Dietary Spring Cleaning: Tis the Season to Eliminate Red Meat

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To come out and say that one should eliminate all red meat from their diet might sound rash; a part of some great overly zealous vegetarian (down with the man, up with the green juice, etc…).  However, any and all ulterior motives aside, red meat is not good for you and that’s phrasing it nicely.

A study from Harvard published in the Archives of Internal Medicine (2012) found that red meat is associated with an increased risk of Cardiovascular Disease and cancer related deaths. The study also found that switching to other healthy protein options helps lower CVD and cancer risks (fish by 7%, poultry 14%, nuts 19%, legumes 10%, low-fat dairy products 10% and whole grains by 14%). Based on the research it was estimated that 9.3% of deaths in men and 7.6% in women could have been prevented if all the participants had consumed less than 0.5 servings per day of red meat.

A serving size of red meat is considered to be about 3oz, which would make half a serving size 1.5 oz. Not sure what 3oz of red meat looks like? It’s about the size of your standard deck of playing cards. So if you are trying to eat heart (and body) healthy – I hope you have the appetite of Tiny Tim – otherwise 1.5oz of red meat might not cut it for you. However, many dietitians recommend for optimal health that you try and eat no more than 4oz of red meat per week. It should also be noted that the type of red meat you eat also plays a role in your risk.  A daily, 3oz serving of unprocessed red meat was associated with a 13% increased risk of mortality, while a daily serving of processed red meat (one hot dog or two slices of bacon) was as associated with a 20% increased risk of mortality.

Part of the reason red meat is so detrimental is because it contains large amounts of saturated fats and cholesterol. Lean red meat does contain a lot less cholesterol and saturated fats than red meat however, it has cancer causing compounds that form when cooked at high temperatures. And of course don’t forget your processed meats (hot dogs anyone?) which are chock full of nitrates, saturated fats, cholesterol and sodium. 6 slices of bacon a day (9 oz) can increase your mortality rate by 60%. This is why the American Institute of Cancer Research suggests not eating processed meat at all.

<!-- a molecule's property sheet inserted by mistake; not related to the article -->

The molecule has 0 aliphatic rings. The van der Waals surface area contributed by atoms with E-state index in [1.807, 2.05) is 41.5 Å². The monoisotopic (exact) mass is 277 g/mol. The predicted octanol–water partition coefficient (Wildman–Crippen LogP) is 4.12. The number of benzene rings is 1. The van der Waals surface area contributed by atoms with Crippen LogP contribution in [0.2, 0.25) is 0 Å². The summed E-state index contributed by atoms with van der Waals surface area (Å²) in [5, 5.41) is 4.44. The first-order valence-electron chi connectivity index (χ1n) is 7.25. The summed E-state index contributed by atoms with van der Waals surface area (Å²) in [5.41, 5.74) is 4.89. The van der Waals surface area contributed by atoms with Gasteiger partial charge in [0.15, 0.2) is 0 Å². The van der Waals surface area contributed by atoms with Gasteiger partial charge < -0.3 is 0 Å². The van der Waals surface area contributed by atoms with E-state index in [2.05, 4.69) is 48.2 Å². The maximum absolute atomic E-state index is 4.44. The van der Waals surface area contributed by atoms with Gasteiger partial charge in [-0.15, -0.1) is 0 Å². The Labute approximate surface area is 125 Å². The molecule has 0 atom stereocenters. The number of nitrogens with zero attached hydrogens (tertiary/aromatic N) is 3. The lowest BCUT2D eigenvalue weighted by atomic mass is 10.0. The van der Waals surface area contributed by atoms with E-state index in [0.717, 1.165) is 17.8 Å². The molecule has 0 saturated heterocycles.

While red meat isn’t good for anyone, especially those with hypertension, high cholesterol, heart disease, or a family history of any or all of those problems, red meat is also bad for those with chronic inflammation and women with pelvic problems such as endometriosis.  A study conducted in Milan published in the Journal of Human Reproduction (2004) found that women who ate red meat on a daily basis were 80 -100 times more likely to have endometriosis.

Red meat contains prostaglandins, as do our bodies. Prostaglandins are hormone messengers that relay pain messages. There are good prostaglandins and bad ones. The bad ones rely hormone signals which lead to inflammation, blood clotting, fever and pain. Despite the ‘bad’ connotation these are necessary because they alert our bodies to problems. If you had a serious infection without a fever, you might not know and then you wouldn’t be able to treat it. For women with endometriosis excess prostaglandins are bad because they can attribute to more pain and inflammation. Red meat contains these prostaglandins and is believed to therefore increase pelvic inflammation and pain.

This spring clean out your internal closet and make a resolution to treat your body better. The best way to stay healthy is to make healthy choices in your every day life and there is no easier way to do that, than by making smart decisions about the food you eat.

 

Jordan Davidson is a Freelance Health and Nutrition Writer based out of New York City. She is also the proud parent of a new blog Hersterical – Healthy Living for the Less Healthy. You can contact her with any inquiries at hersterical@gmail.com.  You can also follow her on twitter at: @JA_Davids. 

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